Figure 3.4.4 – Work Done from A to B
It's also to important to note that the work done from point \(A\) to point \(B\) doesn't depend at all upon where we placed the origin. The second leg of the trip shown above from point \(B\) to the origin could have gone to any origin whatsoever, and the work done from \(A\) to \(B\) would still come out the same. We therefore claim, more generally, the following:
The work done by a conservative force acting on a particle that moves from point A to point B equals the amount that the potential at those points drops as a result of the trip.
\[W\left(A\rightarrow B\right) = U_A  U_B = \left(U_B  U_A\right) = \Delta U\]
Here we have adopted the usual meaning of "\(\Delta\)" meaning "after minus before". There are a few important things to emphasize here:
 If the particle returns to where it started, then the difference is between the same two numbers, giving zero. As we have already seen, for a conservative force, the work done over a path that returns to its starting point is indeed zero.
 Once we have arbitrarily chosen an origin (zero potential energy) to be a given point in space, then the potential energy values of all the other points in space are welldefined. Actually, we do not need to even have zero potential be our starting point – fixing any value for potential energy at a specific point in space will define all of the potential energies just as well. When we introduced kinetic energy, we pointed out that we can't say that a particle or collection of particles "has" a specific kinetic energy, without first defining the reference frame of the observer of that kinetic energy. Potential energy has a similar ambiguity: We can't say that a particle "has" a specific potential energy without first clarifying what we have chosen as our arbitrary reference position & value for the potential energy.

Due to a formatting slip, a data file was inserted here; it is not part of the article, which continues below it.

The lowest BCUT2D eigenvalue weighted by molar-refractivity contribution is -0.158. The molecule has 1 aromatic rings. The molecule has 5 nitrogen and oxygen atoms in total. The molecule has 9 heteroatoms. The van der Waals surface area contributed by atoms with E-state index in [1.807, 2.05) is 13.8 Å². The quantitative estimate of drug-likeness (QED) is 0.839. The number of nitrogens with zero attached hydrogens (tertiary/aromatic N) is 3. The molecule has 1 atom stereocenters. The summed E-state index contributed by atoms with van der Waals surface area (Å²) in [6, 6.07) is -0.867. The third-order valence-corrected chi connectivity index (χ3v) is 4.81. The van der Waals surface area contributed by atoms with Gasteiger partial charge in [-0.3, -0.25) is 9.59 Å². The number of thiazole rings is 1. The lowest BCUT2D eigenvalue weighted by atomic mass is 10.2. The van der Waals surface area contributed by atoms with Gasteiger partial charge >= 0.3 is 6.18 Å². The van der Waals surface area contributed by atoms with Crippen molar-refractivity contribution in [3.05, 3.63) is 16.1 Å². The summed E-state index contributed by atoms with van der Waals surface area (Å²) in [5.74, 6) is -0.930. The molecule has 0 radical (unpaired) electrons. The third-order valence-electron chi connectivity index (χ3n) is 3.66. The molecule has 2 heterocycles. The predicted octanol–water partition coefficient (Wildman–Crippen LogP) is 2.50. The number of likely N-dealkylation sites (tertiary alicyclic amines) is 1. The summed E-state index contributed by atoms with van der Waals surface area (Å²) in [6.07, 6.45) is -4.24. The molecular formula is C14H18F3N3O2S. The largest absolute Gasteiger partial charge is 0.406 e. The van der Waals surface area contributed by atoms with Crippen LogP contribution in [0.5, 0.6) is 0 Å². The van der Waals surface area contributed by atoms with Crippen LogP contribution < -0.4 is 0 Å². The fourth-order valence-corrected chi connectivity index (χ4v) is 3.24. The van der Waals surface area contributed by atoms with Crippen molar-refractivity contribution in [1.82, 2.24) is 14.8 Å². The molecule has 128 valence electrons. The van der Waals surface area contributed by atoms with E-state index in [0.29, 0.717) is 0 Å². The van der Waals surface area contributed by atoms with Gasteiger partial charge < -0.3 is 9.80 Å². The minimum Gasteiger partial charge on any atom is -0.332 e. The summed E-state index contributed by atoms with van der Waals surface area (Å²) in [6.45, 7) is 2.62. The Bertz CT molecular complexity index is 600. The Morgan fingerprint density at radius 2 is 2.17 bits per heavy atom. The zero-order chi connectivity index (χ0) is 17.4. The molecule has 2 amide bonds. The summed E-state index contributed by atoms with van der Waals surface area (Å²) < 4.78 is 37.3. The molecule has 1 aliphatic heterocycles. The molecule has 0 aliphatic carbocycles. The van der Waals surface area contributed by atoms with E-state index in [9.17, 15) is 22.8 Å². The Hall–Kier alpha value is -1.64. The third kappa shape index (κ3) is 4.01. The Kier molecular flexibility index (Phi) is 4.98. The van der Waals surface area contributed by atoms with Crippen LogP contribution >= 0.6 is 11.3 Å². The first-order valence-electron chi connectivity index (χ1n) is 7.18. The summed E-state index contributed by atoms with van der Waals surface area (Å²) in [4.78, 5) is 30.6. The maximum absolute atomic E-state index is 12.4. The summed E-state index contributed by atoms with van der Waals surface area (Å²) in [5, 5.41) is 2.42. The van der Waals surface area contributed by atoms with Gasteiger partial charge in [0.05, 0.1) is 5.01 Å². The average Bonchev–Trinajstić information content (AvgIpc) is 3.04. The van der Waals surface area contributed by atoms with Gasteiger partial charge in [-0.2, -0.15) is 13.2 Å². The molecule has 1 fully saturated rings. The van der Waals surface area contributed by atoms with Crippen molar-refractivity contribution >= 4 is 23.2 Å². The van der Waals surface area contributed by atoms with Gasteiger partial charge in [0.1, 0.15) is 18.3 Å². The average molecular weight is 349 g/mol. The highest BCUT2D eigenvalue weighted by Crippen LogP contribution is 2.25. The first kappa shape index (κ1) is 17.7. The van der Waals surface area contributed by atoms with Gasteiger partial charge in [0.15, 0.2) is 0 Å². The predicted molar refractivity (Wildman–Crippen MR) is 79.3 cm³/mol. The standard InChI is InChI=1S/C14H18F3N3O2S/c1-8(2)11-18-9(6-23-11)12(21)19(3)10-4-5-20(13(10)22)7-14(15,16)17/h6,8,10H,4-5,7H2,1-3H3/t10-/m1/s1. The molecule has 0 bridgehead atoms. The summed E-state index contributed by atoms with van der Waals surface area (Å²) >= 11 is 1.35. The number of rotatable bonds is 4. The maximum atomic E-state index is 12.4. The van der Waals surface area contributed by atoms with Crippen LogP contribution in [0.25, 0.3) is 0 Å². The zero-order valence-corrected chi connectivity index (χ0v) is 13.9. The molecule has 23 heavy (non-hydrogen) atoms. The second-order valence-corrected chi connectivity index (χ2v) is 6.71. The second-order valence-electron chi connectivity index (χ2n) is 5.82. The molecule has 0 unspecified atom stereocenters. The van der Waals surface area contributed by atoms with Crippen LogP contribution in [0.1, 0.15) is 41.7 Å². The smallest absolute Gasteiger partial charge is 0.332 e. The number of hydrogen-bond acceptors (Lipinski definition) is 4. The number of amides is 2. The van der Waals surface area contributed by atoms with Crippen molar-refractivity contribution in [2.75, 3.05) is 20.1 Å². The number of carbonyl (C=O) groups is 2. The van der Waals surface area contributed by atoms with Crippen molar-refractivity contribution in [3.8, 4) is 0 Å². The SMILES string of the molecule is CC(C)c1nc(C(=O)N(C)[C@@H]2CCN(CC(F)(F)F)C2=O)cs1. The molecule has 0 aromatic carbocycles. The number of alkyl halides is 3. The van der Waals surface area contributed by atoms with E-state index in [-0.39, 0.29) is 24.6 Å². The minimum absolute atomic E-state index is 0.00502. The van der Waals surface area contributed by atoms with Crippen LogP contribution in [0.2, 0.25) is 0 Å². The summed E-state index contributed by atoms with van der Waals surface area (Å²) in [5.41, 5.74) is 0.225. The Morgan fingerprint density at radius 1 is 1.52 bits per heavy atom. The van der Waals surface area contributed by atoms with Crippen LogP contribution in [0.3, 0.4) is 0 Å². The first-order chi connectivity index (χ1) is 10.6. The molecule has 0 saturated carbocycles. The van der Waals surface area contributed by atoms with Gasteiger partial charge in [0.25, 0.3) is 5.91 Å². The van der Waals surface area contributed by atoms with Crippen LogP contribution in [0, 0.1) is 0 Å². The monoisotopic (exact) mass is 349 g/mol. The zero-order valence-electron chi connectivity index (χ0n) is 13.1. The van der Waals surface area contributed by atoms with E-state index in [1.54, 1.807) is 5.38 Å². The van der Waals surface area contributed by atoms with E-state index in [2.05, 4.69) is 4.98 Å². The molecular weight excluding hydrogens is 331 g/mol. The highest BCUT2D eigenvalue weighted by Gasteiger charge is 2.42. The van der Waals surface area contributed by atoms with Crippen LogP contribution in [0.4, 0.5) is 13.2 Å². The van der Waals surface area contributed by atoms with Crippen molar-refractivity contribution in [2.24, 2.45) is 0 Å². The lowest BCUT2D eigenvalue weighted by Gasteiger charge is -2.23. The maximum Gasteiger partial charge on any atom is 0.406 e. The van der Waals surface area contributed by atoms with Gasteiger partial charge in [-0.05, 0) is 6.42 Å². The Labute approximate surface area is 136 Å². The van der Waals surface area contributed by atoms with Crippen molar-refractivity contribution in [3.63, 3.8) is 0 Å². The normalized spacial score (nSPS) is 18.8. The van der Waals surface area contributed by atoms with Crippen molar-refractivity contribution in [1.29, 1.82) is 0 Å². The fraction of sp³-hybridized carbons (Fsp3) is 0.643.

The potential energy values defined in space are only for the specific conservative force in question. The particle may have several forces on it, and some may not be conservative. This shortcut can still be used for the individual conservative force's work contribution, but not for all the forces combined (unless the combination of all the forces happens to make a conservative composite force). Nonconservative forces do not provide us this opportunity – there is simply no way to define a potential energy for forces like kinetic friction.
Digression: Fields
The idea of associating a value with every point in space is one that comes up frequently in physics. These values and the positions to which they are assigned are collectively referred to as a field. If the values associated with each point in space are simply numbers, as they are for potential energy, then it is called a scalar field. It's also possible to assign a vector at each point in space (say, for example, the velocity of the particle at every point in space filled by a gas), and this is called a vector field. We will deal much more with fields in future physics classes, especially Physics 9C.
When the particle moves from a higher potential energy to a lower one, positive work is done, which means the kinetic energy rises. Potential energy can be thought of as a bank balance  work has the effect of either "spending" the balance, moving that potential energy into the kinetic energy of the particle), or "storing" the balance, taking kinetic energy away and adding it to the potential energy balance. If we are talking about particles or objects on which there are only conservative forces acting, then every change in its total potential energy is balanced by an opposite change in its kinetic energy – the sum of these two numbers remains constant. Whenever we run across a quantity that remains fixed despite a change in circumstances, we can that this quantity is conserved. If only conservative forces are present, then:
\[0 = \Delta U + \Delta KE = \Delta\left(U + KE\right)\]
The quantity \(U+KE\) is conserved (unchanging) provided that there are only conservative forces present, and that these forces are represented by potential energy functions. This quantity is commonly known as mechanical energy.
Potential Energy for Collections of Particles